Riding a wave of the best arms in the league, the Hawaii Tropics have made the post season for the first time since 2027—a period that culminated a three-season post-season burst that included that amazing 2025 Landis winner. They draw the California Crusaders, which are a club that, from the 10,000 foot level, looks a lot like the Tropics. California is built on pitching, pitching, and more pitching.
Offensively, the Crusaders hit homers (their 290 was third in the Frick), and walk (besides leading the league, 649 is a freaking lot). In David Simpson and Luis Lucero, they’ve got two of the more impression-making youngsters in the league, and Drew Hair has just put up the year they were hoping happened last season. Defensively, the club is sound, though not particularly notable beyond the obligatory wave toward the venerable Chip Saunders.
Offensively, the Tropics as a whole don’t really do anything. What they’ve got going for them, though, is a cream of the crop defensive club—particularly around the infield.
Add it all up, and you’ve got a deeply interesting match-up.
Can the Hawaii arms and defense keep a lid on the Crusaders long enough for the Tropic bats to find a way to score?
I say this because, while the whole of the Tropic offense doesn’t stand out, they’ve got the top end to compete. First baseman Manny Aguilar, Jr. is a 38-homer stud, and CF Luis Costello ( a mid-season acquisition that should get GM Mike Bieschke at least some nods at the GM of the Year award) is his match. Add outfielder Benton Allen’s 34, and you’ve got a trio with pop. Then put the cherry on top in the form of 22-year-old Mike Campbell, who did them all on better by drilling 40 of those babies.
So, you get the idea. Hawaii’s team offense may not raise an eyebrow when you scan the league-wide numbers, but they’ve got the sneaky bats.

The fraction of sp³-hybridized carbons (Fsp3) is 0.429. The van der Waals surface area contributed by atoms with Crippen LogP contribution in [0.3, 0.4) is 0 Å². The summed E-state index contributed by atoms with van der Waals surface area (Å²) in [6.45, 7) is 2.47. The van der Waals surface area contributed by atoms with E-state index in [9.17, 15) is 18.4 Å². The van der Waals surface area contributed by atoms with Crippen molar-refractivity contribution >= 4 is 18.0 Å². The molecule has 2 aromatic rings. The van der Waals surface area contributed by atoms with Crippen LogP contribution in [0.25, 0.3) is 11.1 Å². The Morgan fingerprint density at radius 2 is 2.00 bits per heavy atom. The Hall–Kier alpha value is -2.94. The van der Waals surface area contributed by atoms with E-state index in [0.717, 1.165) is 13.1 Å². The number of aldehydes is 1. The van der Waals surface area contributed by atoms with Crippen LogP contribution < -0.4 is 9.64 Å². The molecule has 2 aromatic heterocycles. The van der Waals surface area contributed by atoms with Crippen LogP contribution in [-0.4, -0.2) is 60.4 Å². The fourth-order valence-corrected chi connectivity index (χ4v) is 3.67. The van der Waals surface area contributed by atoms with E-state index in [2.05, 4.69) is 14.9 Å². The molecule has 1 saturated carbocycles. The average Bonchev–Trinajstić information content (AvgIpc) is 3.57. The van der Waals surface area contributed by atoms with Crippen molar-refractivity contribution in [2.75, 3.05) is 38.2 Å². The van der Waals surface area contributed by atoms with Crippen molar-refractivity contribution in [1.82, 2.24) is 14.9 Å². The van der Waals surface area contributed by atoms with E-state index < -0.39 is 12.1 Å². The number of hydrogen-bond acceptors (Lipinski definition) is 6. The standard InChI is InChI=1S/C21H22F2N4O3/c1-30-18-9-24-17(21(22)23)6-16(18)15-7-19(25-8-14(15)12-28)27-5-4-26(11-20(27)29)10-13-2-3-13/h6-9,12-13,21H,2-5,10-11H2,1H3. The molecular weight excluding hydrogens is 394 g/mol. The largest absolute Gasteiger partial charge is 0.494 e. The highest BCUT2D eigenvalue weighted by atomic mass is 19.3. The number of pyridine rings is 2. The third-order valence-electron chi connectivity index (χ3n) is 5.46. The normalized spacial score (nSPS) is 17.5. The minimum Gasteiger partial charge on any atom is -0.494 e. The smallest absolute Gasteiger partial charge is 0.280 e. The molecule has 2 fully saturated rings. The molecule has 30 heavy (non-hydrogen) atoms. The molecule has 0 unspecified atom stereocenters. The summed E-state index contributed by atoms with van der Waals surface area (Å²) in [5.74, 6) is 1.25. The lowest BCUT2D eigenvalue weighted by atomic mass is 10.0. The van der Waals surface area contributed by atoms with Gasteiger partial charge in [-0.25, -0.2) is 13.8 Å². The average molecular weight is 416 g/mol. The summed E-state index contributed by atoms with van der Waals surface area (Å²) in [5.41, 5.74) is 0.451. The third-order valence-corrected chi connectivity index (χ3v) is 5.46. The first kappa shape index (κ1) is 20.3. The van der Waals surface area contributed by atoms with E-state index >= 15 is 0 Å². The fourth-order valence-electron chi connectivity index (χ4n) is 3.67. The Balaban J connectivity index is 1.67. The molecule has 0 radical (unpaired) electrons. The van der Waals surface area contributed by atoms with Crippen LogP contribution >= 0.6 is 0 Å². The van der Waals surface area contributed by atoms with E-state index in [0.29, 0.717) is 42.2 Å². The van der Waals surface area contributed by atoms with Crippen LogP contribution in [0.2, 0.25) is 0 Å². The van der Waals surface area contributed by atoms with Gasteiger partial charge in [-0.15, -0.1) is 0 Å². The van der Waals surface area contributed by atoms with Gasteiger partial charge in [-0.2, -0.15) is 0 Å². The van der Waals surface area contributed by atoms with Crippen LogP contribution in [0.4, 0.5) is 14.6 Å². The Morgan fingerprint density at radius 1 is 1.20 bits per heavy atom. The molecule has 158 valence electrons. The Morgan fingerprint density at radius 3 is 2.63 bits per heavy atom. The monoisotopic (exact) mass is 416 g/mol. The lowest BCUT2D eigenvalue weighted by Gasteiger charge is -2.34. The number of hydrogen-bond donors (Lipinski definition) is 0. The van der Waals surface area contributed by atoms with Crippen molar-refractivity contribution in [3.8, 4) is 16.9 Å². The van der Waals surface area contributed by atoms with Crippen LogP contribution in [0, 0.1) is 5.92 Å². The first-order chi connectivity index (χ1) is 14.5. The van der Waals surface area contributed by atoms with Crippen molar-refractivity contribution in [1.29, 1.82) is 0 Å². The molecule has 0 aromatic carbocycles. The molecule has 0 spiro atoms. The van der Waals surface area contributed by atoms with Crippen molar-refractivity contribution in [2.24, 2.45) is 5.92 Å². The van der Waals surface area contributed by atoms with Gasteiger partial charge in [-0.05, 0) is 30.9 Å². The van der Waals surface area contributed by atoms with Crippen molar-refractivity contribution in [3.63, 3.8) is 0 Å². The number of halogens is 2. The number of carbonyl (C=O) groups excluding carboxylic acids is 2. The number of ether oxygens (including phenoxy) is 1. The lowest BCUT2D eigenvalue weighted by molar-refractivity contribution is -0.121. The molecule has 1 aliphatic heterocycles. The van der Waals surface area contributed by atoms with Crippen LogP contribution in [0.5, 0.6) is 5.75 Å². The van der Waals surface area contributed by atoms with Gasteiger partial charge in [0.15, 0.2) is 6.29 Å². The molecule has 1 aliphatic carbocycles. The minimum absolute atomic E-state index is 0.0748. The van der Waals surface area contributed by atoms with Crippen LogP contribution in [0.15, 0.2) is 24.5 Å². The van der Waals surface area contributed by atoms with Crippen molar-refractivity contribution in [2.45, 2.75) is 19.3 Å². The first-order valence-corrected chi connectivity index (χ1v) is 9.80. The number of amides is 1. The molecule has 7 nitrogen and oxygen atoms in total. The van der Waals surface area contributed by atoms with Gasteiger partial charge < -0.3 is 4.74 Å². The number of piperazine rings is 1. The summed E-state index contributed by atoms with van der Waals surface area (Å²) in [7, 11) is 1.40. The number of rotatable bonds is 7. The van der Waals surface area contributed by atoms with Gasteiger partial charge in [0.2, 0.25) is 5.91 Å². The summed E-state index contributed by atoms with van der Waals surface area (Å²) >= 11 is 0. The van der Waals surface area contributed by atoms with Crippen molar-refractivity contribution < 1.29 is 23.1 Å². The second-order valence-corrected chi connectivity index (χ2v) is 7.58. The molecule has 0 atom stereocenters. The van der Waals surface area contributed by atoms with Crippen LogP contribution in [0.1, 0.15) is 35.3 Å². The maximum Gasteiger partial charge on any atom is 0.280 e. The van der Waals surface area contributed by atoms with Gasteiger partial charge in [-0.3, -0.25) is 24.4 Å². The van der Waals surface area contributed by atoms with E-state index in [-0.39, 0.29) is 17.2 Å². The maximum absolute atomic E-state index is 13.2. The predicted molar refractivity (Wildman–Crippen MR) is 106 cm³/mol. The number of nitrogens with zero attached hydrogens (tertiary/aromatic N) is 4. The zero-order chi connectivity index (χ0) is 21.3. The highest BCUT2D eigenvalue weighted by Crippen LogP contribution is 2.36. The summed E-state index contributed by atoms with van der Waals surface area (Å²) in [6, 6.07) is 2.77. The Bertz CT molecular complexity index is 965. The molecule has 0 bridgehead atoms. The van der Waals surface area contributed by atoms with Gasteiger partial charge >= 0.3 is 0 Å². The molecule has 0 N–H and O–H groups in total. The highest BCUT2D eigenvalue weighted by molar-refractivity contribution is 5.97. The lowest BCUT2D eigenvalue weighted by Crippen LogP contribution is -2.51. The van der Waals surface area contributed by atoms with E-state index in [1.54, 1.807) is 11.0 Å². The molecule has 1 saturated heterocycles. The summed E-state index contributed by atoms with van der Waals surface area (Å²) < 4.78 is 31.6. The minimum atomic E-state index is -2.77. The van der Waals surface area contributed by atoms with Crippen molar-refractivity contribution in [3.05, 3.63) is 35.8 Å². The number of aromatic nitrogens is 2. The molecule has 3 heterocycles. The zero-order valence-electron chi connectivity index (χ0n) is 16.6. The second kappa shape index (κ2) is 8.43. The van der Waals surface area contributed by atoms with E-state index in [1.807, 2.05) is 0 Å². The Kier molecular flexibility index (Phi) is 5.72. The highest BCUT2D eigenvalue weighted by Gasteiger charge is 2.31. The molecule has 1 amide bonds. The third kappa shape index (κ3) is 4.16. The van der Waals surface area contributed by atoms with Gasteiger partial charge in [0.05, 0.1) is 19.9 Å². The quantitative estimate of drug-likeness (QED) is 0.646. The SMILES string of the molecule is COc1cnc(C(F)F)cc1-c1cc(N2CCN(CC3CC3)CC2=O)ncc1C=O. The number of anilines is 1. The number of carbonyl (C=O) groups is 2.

Which they are going to need, because, as San Fernando GM Randy Weigand would say, the California Crusaders are very good at pitching.
Miguel Ramos is a Nebraska winner. As is Cisco Morales. And Luis Gracia may not actually have won one of those things, but it’s easy to argue he could have should have. You can envision a time when Manuel Andres is in the hunt for one. And Jaimie Mercado is merely 99-58 with a career 3.57 ERA at the ripe old age of 30. The bullpen is just as good.
Bottom line: The Crusader staff leads the league in every category but HR allowed and Strikeouts, in which they are second. And, yes, we know about the ballpark—but the whole point of working with a ballpark is to stock it with players who will then dominate (rather than just let the park try to cover holes your guys might have (which is what, say, Madison has been trying to do for the past couple years). Yes, South Pacific Field makes a difference, but California’s management through the two reigns I’ve seen has maintained a firm commitment to that pitching, and it is paying off. Elite lefty pitching in a park that plays to their elite left-handed hitting. Sound
And, yet, here’s the thing.
If there’s a team perfectly suited to face the Crusder staff, it might well be the Tropics.
Campbell, Allen, and Costello are all right-handed batters who like to see the portsiders. As is oft-maligned veteran Dave Tallent, who might find himself in the right place at the right time to get some redemption. And, while South Pacific’s ballpark caters to the lefties, the Tropic’s Le’ahi Diamond Head Baseball Park has a nice shade to the right. Given the insane 1-2-2 cycle of the Geoghegan home field advantage set-up, if the Hawaii crew can steal that first game in California, the odds get interesting.
And, really, in playoff baseball, a pitching staff can be a little leaner and still be good. When you’ve got a lefty like Stephen Taub to throw in California, and a righty like Zak Johnson to roll out there where ever the hell you wanna, that’s pretty good. Throw in a useful start from Patrick Pratchett or Luis Torres—which isn’t beyond the pale, and all bets are off.
So, what’s going to happen?
Who will win the Golden Ticket to the Cartwright in the form of getting to face Yellow Springs in the Doubleday? To be honest, I think it’s a toss-up. But I think I’ll go with a gentle upset, and say:
Hawaii in four games.